The Jewish angle to the World Cup is oblique, but it’s there

  • JTAWorldCup
Although soccer’s popularity seems to be on the rise in the US, this year’s edition of the World Cup might be somewhat of a downer for American Jews who enjoy watching the sport. The US men’s team failed to qualify for the quadrennial tournament for the first time since 1986, and there are practically no Jews involved in the games this time around.
by EMILY BURACK | Jun 14, 2018

Still, there are plenty of Jewish storylines surrounding the international event, which is being held in Russia, and began this week.

The announcer who made “¡GOOOOOOOAL!” famous is Jewish.

While Andrés Cantor, an Argentine Jew who grew up in America, didn’t invent the ridiculously long call for a score, he certainly popularised it. The call is oddly reminiscent of a long blow on the shofar. This World Cup will be Cantor's ninth as a commentator, and he will serve as lead announcer for the Spanish-speaking Telemundo network. Cantor’s Romanian and Polish grandparents fled Europe during World War II. At this World Cup, Cantor will be joined by his 24-year-old son Nico, also a sportscaster and sports journalist. Nico told The Washington Post last week: “I try to find my own voice.”

Israel didn’t qualify, but you can still root for two Israel-based players.

Like the last World Cup, and every World Cup besides the one in 1970 for that matter, Israel did not qualify this year. At the 1970 competition in Mexico, Israel qualified as an Asian team, but shortly after that, it was expelled from the Asian Football Confederation due to political pressure from its Arab neighbours. Since then, Israel has had to compete and qualify in the European division – a much harder task. So while there are no Israeli players in the World Cup, two footballers who play for clubs in Israel will be competing. John Ogu, a midfielder for Hapoel Be’er Sheva, is on the Nigerian team, and Predrag Rajkovic, a goalkeeper for Maccabi Tel Aviv, plays for Serbia. So, maybe rooting for Nigeria or Serbia could feel a little bit like cheering for Israel.

Colombia has a Jewish coach.

Jose Pékerman is the 68-year-old Argentine coach of the Colombian team, which has improved its quality of play dramatically over the past decade. The grandson of Ukrainian immigrants, Pékerman started his soccer career as a kid at the local Maccabi Jewish youth club in Entre Rios, a province north of Buenos Aires. At one point, he lived in Villa Crespo, a Jewish neighborhood of Buenos Aires. He played professional soccer for seven years, but his career as a coach has been much more notable. From 2004 to 2006, he guided the Argentina squad, a perennial powerhouse. (He was the coach who called up a young Lionel Messi to his first World Cup.) Pékerman resigned following Argentina's loss in the 2006 World Cup quarterfinals, but six years later, he was tapped to lead the Colombians. Before the 2014 World Cup, Colombia had not qualified for the tournament since 1998, but reached the quarterfinals under its new coach. Pékerman, who received Colombian citizenship after the team qualified in 2014, said helping Colombia return to the World Cup was “one of the greatest joys in [his] life”.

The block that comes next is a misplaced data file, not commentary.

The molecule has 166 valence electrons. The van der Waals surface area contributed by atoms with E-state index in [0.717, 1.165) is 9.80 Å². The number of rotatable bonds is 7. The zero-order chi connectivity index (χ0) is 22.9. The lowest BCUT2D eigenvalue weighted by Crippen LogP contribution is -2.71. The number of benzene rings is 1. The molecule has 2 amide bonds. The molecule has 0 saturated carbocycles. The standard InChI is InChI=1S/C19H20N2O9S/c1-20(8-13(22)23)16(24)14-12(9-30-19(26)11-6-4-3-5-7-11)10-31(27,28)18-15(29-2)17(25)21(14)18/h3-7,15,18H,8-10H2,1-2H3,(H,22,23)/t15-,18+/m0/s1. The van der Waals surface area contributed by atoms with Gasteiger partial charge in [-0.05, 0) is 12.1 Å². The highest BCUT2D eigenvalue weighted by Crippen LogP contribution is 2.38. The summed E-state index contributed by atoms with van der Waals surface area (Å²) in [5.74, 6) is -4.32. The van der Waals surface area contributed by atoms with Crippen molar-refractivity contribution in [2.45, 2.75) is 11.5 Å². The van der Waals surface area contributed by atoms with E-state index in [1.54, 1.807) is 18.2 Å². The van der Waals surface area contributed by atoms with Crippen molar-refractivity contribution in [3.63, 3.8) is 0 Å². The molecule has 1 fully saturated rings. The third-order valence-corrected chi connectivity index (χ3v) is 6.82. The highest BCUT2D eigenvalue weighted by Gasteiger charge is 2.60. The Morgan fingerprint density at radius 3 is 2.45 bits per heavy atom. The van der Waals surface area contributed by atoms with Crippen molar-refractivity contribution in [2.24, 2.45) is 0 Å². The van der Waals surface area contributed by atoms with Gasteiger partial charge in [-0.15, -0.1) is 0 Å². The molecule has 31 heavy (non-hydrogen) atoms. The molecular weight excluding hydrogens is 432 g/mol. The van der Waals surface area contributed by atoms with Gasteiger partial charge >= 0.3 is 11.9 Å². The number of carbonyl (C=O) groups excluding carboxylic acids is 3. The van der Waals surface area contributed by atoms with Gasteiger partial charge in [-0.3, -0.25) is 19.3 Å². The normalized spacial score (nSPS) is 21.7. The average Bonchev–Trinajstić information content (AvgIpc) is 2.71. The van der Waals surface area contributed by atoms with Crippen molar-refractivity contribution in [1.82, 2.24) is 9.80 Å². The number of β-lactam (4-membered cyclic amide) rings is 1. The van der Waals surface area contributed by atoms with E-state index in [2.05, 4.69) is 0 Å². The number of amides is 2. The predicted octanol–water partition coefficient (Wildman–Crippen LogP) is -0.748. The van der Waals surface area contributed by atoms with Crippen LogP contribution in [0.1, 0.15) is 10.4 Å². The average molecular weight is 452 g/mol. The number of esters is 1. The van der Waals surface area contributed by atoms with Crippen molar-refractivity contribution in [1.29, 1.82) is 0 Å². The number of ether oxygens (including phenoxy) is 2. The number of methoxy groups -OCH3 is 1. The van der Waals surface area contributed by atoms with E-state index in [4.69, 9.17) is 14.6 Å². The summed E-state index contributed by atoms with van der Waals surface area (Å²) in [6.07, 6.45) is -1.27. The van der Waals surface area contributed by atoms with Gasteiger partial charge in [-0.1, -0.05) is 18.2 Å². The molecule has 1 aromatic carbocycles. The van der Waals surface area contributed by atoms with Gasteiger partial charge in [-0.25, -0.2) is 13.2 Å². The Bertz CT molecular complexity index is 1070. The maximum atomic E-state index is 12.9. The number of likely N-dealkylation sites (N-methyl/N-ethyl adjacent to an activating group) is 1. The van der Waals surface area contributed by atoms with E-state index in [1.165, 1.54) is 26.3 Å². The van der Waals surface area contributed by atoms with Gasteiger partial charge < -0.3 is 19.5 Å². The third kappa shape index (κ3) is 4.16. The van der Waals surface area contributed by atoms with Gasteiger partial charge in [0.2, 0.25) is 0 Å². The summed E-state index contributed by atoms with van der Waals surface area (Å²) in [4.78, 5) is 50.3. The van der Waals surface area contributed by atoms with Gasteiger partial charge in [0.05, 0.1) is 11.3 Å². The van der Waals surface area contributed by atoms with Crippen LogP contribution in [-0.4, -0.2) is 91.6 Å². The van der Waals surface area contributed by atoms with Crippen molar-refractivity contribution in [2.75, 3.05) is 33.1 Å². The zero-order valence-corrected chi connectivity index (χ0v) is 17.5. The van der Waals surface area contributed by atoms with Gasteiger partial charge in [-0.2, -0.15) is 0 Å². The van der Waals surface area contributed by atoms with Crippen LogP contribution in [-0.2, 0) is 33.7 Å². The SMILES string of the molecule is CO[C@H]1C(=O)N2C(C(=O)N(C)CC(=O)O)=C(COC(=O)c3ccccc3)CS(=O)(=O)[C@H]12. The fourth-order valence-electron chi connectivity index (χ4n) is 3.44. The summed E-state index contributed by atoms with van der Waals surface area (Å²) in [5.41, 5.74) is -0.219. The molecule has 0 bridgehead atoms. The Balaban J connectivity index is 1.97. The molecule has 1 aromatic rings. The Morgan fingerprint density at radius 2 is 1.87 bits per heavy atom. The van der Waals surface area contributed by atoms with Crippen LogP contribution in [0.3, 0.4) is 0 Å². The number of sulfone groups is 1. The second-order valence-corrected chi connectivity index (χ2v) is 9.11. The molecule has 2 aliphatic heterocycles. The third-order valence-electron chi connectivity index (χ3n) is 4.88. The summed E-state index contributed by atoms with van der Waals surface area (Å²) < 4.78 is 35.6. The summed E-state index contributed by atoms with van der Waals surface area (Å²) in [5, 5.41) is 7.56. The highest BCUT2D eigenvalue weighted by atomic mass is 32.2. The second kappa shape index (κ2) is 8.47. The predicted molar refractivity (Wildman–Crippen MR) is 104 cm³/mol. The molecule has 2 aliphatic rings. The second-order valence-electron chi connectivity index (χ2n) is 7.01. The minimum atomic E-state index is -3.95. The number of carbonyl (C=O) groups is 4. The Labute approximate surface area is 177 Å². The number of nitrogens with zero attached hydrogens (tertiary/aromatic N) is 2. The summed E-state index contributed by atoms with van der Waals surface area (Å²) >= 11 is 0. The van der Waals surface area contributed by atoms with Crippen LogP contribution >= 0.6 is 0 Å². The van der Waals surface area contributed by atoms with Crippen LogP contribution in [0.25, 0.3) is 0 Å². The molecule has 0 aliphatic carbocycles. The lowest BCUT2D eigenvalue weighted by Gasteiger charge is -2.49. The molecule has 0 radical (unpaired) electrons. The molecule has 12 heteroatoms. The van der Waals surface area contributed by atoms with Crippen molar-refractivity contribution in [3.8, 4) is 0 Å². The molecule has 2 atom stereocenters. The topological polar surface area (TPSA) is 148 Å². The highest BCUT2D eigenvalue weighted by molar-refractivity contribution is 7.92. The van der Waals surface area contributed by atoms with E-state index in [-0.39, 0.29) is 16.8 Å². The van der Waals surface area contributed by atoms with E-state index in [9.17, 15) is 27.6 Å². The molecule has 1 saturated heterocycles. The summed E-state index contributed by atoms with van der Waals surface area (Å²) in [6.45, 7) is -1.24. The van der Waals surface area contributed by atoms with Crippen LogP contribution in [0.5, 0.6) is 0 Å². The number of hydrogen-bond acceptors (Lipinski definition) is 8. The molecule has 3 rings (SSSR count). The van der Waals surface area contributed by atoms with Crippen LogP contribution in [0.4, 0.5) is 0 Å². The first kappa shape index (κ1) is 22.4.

A famous Jewish player-turned-commentator will be on the Telemundo team.

Juan Pablo Sorín, now 42, was a famous player for Argentina who captained his country’s World Cup team in 2006, when Pékerman was head coach. He played for some of Europe’s best club teams, including Barcelona, Juventus, Paris Saint-Germain, and Villarreal, before retiring in 2009. He started working as a pundit in 2012, and will contribute commentary for Telemundo this year.

Jerusalem’s Jaffa Gate will be turned into a soccer goal during the semifinals.

A nonprofit called Kulna Yerushalayim will host a shootout at the Jaffa Gate, one of the seven entrances to the Old City of Jerusalem, where young Jewish and Arab residents of Jerusalem will try to score. The organiser, Dror Amedi, hopes that a prominent goalie (Gianluigi Buffon, Oliver Kahn, Fabien Barthez, Iker Casillas, or Peter Schmeichel) will participate in the event. Amedi explained to The Times of Israel, “Our goal is to take an event that unites the world and has become a symbol of fraternity between nations, the Soccer World Cup, and use it to create bonds between Jewish and Arab youth in Israel.” During the shootout, the World Cup will be broadcast on the walls of the Old City.

There’s an app for Jewish tourists visiting Russia.

The app, called “Soccer-hay” includes a guide to synagogues, local rabbis, and where to find kosher food. It is available for iOS and Android. Additionally, according to, the Jewish Community Center of Moscow will host a multilingual information desk available daily. It’s hard to estimate how many Jewish tourists will attend the tournament, but the International Sports Travel Agencies Association estimates that 10 000 Israelis will make the trip.

Could Israel show the World Cup on TV for free in the Arab world?

Israel’s Foreign Ministry announced in March that the country’s national broadcaster plans to show the tournament in Arabic to its neighbours for free. The move would help fans in countries such as Egypt, which qualified for the World Cup but did not purchase rights to air the games. Qatar’s monopoly over the tournament’s Arabic-language rights has made watching the tournament in Arabic expensive for fans. However, FIFA, the international soccer body, shot down Israel’s idea, according to a statement reported by The Jerusalem Post. “The Israel Broadcasting Corporation… is not authorised to broadcast any 2018 FIFA World Cup content (including any match coverage) outside of Israel. [Qatar’s] beINSPORT is the exclusive media rights licensee for the Middle East and Northern Africa region,” the statement read. Israel has not commented.



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